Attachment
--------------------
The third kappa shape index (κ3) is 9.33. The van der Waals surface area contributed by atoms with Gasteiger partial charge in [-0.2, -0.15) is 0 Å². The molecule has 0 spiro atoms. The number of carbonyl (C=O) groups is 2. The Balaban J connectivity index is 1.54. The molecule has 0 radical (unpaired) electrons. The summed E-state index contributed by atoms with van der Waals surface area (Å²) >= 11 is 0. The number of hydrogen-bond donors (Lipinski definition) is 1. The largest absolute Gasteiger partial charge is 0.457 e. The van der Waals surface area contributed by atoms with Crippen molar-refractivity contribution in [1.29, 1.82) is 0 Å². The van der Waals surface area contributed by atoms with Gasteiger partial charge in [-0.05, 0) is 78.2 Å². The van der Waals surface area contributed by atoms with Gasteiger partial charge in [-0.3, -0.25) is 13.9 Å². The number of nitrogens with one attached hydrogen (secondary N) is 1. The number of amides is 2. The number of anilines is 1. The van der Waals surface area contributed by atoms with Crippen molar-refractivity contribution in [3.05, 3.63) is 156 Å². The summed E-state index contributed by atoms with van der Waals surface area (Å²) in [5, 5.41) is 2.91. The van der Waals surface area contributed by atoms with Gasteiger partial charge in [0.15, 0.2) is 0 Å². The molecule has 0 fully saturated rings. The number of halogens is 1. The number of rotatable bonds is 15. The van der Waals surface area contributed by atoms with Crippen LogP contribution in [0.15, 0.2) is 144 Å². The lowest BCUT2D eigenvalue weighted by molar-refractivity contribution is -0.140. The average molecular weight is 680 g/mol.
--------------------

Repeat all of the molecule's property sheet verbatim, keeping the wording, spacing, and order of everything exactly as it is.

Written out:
The third kappa shape index (κ3) is 9.33. The van der Waals surface area contributed by atoms with Gasteiger partial charge in [-0.2, -0.15) is 0 Å². The molecule has 0 spiro atoms. The number of carbonyl (C=O) groups is 2. The Balaban J connectivity index is 1.54. The molecule has 0 radical (unpaired) electrons. The summed E-state index contributed by atoms with van der Waals surface area (Å²) >= 11 is 0. The number of hydrogen-bond donors (Lipinski definition) is 1. The largest absolute Gasteiger partial charge is 0.457 e. The van der Waals surface area contributed by atoms with Crippen molar-refractivity contribution in [1.29, 1.82) is 0 Å². The van der Waals surface area contributed by atoms with Gasteiger partial charge in [-0.05, 0) is 78.2 Å². The van der Waals surface area contributed by atoms with Gasteiger partial charge in [-0.3, -0.25) is 13.9 Å². The number of nitrogens with one attached hydrogen (secondary N) is 1. The number of amides is 2. The number of anilines is 1. The van der Waals surface area contributed by atoms with Crippen molar-refractivity contribution in [3.05, 3.63) is 156 Å². The summed E-state index contributed by atoms with van der Waals surface area (Å²) in [5, 5.41) is 2.91. The van der Waals surface area contributed by atoms with Gasteiger partial charge in [0.15, 0.2) is 0 Å². The molecule has 0 fully saturated rings. The number of halogens is 1. The number of rotatable bonds is 15. The van der Waals surface area contributed by atoms with Crippen LogP contribution in [0.15, 0.2) is 144 Å². The lowest BCUT2D eigenvalue weighted by molar-refractivity contribution is -0.140. The average molecular weight is 680 g/mol.